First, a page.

These four-cylinder, double overhead cam outboards incorporate four valves per cylinder and a capacity of 2354cc. Weighing 220kg each, they develop their maximum power at 5500rpm and come complete with oxygen sensors to assist the computer-controlled Lean Burn technology to optimise their power delivery and economy. They also feature Honda’s innovative Boosted Low Speed Torque (‘BLAST’) air/fuel ratio and ignition-timing technology, which utilises‘MBT’–Minimum advance for Best Torque – trace control. By linking the ignition timing control to the air/fuel ratio, it sets the optimum timing via computer control. This boost in horsepower and torque at low rpm contributes to strong hole shot performance to get the hull up on plane quickly – ideal for running a river mouth bar. The engines were also quiet, smooth and odour-free right through the rev range.

Sporty Performance

Helm seating was comfortable and secure, offering an excellent relationship to controls and the sporty, narrow diameter wheel. The throttles are set high enough on the dash for easy adjustment, with the digital system clicking the Hondas into gear without fuss. Sliding side windows together with a hatch in the enclosure’s roof admitted a fresh flow of air as we got underway.

Acceleration was sporty, with a quick transition onto the plane at an efficient 20kph at 2800rpm, and with very little bow rise. A low-speed cruise at 3500rpm took us out at 37kph, with a fuel usage of 27.6L/ph for both engines. This gave us a theoretical range of 361km from the 300L tank with 10% in reserve.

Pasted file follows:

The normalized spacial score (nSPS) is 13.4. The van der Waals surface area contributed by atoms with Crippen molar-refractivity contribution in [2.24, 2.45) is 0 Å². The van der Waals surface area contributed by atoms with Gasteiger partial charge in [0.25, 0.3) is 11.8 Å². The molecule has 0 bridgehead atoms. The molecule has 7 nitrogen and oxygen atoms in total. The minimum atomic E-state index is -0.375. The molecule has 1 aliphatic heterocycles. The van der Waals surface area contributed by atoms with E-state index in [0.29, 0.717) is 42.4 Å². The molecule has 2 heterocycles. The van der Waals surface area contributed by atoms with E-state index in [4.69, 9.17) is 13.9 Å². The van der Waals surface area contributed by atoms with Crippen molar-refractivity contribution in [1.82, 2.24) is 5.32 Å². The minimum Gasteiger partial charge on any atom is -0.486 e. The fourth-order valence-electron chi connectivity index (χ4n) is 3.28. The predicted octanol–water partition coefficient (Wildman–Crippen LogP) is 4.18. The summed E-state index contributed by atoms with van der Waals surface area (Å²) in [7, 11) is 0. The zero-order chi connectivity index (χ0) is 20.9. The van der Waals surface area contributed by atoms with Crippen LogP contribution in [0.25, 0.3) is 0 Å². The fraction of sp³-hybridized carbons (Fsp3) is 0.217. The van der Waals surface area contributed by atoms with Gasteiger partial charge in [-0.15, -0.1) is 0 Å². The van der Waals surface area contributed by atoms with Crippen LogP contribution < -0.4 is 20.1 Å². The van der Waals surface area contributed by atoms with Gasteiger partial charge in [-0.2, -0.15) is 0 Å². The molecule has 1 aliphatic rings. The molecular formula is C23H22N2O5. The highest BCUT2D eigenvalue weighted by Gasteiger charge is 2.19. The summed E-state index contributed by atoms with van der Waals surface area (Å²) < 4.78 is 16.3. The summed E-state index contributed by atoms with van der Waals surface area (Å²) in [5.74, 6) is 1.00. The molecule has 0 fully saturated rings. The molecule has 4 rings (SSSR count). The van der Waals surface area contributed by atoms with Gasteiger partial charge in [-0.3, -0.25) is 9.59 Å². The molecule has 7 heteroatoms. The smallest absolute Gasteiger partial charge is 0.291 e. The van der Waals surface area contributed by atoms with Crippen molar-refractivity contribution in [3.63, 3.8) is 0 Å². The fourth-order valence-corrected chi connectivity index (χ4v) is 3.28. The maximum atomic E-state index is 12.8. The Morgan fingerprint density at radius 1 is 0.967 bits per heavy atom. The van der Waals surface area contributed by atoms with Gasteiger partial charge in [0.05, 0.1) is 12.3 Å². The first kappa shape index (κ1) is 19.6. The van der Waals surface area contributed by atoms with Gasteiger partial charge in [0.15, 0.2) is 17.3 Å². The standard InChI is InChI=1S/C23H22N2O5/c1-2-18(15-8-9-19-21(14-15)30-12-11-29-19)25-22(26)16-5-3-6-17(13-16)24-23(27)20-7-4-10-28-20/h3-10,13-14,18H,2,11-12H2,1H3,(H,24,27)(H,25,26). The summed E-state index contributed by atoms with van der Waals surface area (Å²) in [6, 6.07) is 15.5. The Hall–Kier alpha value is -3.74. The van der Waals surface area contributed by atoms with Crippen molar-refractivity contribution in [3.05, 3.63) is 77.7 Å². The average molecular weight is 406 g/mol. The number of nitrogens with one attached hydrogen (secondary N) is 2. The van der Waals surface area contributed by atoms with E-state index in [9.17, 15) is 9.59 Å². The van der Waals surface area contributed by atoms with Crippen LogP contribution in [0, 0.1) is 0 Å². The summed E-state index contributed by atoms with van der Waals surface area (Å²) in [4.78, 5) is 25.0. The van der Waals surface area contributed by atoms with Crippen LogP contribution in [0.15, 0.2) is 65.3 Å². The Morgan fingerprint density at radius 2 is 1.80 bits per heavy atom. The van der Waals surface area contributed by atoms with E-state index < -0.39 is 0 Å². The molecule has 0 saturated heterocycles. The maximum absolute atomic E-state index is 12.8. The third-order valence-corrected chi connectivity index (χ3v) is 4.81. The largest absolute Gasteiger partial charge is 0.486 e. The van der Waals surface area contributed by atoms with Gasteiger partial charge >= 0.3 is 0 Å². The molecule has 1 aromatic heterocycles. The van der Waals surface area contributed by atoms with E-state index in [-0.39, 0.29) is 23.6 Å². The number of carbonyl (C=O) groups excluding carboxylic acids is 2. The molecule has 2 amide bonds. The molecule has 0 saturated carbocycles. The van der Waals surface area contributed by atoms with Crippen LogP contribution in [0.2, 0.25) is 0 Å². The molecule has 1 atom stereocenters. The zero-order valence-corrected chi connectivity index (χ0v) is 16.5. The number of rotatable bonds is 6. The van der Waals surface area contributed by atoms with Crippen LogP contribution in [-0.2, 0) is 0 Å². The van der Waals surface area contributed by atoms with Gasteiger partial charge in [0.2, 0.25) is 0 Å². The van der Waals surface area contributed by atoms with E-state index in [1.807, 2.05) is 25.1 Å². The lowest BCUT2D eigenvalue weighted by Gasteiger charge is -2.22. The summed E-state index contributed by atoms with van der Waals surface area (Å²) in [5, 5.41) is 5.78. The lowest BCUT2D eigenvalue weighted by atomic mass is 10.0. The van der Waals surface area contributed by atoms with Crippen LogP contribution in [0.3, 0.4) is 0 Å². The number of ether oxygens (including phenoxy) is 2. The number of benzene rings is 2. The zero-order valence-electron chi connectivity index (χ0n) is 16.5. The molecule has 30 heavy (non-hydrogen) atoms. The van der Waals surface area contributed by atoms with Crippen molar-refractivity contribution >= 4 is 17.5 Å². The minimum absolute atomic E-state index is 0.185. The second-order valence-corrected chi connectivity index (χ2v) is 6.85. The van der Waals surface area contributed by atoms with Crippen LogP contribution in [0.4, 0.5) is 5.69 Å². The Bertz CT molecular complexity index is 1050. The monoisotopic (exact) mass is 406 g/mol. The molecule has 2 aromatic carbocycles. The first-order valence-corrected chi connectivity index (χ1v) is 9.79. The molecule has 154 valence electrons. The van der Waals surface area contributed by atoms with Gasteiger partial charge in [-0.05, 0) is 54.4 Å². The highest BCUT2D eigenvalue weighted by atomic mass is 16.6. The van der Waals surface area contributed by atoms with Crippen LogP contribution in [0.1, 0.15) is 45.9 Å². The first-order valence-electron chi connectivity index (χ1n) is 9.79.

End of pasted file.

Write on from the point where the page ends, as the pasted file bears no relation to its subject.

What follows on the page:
By 5000rpm we had 56kph and fuel usage of 64L/ph. Wide-open throttle had the Hondas producing a lovely crescendo at 71kph (38kts) and a range of 214km. At speed the boat was rock-steady in the water, with no vibration or resonance through the hull and only the occasional tinny slap to remind us of the hull’s metal fabrication.

Steering through the hydraulic SeaStar system was light, and handling in sheltered waters was smooth and precise. There was nothing untoward even in full power turns, where the twin screws bit in and drove powerfully through the curves.

Into The Chop

As we headed offshore we cut through a sharp 1m sea on a low swell, which the big Formosa took in its stride, landing softly over some of the sharper waves. Despite the sloppy conditions, we were able to maintain speeds of around 43kph without feeling uncomfortable.

The rig’s price as tested is $165,000 ready to go, representing good value for a large-capacity trailerboat with twin-engine setup and quality electronics. The Tomahawk 740’s enclosed cabin and expansive deck layout will be a real winner for angler’s keen to head wide in a vessel providing excellent weather protection.

Highlights

  • Large-capacity enclosed cabin.
  • Plenty of fishing room in a spacious cockpit.
  • Lively performance and good sea manners.

Capacities

  • People: 7
  • Max. HP: 300
  • Fuel: 300L

General

  • Type: Enclosed cabin monohull
  • Material: 5083 plate aluminium alloy, 5mm bottom, 4mm sides.
  • Length: 7.6m
  • Beam: 2.5m Hull
  • Weight: 1450kg
  • Deadrise: 20 degrees

Engines

  • Make/model: 2 x Honda BF150 outboards
  • Type: Four-cylinder fuel-injected 4-stroke
  • Weight: 220kg each
  • Displacement: 2354cc
  • Gear ratio: 2.14:1
  • Propeller: 43cm Solas 4-blade

SPECIFICATIONS: Formosa Tomahawk 740 Enclosed
Options fitted: Twin engines, electronics package, two fridges and more.  

Formosa Tomahawk 740 Enclosed Boat Test

Boat Test Formosa Tomahawk 740 Enclosed: CUTTING THROUGH
Author and photography: John Ford
Supplied by: Aussie Boat Sales

This boat test ran in ISSUE 129 of BlueWater magazine – FEB-MARCH 2018

For the complete feature, including all photos and information captions, you can purchase back-issues here